JPMorgan, the second-largest U.S. bank, led $71 billion of corporate bond sales worldwide last week, a 19 percent increase from the period ended Oct. 8, according to data compiled by Bloomberg. The New York-based bank’s $4 billion offering included the first 30-year bonds from a U.S. bank in 15 months, Bloomberg data show. The $1.25 billion of 5.5 percent debt issued Oct. 14 yields 165 basis points more than similar- maturity Treasuries.
U.S. corporate bond sales this month total $48.5 billion, following $161 billion in September, the most on record for that month, Bloomberg data show.
Raytheon, rated Baa1 by Moody’s and A- by S&P, sold bonds last week with a spread tighter than top-ranked debt typically pays. The world’s biggest missile maker, based in Waltham, Massachusetts, issued $400 million of 5-year, 1.625 percent notes to yield 60 basis points more than Treasuries. The average AAA bond pays a spread of 66 basis points as of Oct. 15, according to Bank of America Merrill Lynch data.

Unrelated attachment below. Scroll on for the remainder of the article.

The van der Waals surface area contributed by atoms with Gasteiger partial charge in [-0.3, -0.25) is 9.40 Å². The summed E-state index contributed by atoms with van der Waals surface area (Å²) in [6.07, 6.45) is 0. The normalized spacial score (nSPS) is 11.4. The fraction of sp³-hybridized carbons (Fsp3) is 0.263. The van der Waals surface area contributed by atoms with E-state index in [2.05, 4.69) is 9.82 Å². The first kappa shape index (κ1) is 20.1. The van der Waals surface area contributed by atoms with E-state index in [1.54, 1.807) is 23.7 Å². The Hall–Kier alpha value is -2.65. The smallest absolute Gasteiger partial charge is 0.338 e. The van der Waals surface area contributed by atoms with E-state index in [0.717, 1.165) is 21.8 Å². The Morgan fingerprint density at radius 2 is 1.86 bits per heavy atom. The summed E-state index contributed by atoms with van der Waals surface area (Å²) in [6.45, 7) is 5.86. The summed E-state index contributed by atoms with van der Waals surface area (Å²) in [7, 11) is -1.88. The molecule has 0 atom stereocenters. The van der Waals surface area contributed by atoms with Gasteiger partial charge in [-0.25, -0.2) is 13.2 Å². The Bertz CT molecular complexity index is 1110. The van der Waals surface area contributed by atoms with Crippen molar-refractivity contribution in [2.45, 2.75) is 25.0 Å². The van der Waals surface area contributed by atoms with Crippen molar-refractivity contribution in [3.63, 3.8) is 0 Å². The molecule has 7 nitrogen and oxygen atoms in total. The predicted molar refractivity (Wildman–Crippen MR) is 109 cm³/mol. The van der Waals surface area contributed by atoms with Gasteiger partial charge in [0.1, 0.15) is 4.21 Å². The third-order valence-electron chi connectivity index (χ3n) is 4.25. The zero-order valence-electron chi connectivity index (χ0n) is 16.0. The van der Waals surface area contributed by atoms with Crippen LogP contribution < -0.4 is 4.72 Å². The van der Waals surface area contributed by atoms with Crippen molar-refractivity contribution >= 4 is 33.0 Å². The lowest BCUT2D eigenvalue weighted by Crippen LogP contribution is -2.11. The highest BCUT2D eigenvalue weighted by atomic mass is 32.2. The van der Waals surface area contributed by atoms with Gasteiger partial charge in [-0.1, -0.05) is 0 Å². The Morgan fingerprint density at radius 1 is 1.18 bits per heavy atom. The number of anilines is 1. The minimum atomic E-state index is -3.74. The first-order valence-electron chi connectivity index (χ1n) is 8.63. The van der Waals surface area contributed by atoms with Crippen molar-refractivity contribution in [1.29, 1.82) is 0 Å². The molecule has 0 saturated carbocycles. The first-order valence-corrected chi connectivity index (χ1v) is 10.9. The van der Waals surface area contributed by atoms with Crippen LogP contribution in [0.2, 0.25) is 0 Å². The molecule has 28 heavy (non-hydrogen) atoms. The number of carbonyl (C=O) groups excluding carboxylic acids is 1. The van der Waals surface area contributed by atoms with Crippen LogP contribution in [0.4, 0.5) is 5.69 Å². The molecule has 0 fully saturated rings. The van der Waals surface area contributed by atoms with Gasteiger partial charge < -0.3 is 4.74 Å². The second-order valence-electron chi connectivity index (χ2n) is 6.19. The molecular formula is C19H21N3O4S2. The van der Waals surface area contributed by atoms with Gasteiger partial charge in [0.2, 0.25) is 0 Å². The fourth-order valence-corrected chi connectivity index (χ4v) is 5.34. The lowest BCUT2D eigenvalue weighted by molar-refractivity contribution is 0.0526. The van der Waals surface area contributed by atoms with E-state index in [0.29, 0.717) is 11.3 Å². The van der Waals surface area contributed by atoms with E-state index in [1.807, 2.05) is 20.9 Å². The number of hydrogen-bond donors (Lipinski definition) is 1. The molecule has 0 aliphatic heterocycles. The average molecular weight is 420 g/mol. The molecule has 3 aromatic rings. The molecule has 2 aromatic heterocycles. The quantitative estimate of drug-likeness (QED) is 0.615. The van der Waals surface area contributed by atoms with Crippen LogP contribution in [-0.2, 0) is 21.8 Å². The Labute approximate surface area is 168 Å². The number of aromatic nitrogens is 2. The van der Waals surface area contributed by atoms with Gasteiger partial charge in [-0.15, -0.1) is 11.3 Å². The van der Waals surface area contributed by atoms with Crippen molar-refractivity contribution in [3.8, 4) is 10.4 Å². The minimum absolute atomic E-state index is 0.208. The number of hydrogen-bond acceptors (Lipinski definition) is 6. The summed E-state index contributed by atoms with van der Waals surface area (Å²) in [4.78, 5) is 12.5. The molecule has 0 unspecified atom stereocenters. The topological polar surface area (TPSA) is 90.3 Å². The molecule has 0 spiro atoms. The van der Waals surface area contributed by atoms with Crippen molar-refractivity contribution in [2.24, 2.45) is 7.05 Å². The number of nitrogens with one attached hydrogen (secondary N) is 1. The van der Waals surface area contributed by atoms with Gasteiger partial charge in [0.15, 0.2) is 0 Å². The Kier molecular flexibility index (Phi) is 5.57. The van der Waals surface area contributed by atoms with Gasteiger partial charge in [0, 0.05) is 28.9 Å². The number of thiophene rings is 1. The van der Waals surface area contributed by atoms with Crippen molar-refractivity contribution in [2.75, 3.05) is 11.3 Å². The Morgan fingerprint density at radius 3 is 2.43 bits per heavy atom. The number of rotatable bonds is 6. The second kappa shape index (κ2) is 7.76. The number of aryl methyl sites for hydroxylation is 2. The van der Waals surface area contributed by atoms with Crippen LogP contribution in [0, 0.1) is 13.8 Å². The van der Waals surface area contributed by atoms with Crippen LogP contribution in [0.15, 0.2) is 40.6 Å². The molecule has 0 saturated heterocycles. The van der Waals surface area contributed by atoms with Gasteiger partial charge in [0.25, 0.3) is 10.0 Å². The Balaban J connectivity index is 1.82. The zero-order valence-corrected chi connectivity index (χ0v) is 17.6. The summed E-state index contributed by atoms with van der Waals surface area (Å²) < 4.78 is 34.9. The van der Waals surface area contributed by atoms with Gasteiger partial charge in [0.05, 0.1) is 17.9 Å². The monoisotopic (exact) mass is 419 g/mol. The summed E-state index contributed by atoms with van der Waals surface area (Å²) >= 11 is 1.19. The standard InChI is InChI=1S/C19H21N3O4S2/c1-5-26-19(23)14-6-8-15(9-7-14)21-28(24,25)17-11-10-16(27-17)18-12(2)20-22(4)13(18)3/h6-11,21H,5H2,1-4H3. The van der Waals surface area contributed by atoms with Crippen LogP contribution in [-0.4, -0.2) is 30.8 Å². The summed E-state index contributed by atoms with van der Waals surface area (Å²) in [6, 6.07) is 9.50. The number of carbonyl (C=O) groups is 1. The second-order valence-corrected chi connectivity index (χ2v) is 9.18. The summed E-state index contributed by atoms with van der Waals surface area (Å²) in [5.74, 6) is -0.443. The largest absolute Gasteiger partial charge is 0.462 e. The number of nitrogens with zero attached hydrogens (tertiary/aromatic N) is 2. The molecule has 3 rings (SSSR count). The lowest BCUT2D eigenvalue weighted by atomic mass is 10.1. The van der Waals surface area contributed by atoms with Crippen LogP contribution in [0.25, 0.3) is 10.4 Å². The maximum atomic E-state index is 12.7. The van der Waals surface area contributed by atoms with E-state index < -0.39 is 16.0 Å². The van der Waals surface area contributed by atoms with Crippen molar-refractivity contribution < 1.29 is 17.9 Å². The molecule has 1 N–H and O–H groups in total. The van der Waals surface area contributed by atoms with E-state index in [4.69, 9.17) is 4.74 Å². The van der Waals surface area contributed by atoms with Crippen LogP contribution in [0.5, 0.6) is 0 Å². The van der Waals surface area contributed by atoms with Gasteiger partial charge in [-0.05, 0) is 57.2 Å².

Proceeds from the Raytheon offering, part of a $2 billion debt sale, will refinance bonds and may be used for share buybacks and acquisitions, according to a regulatory filing.
Cost of Capital
Dell sold $1.5 billion of bonds last month. Proceeds were slated to be used to buy back stock, or for investments, additional working capital, acquisitions or capital expenditures, the Round Rock, Texas-based maker of personal computers said in a filing with the Securities and Exchange Commission.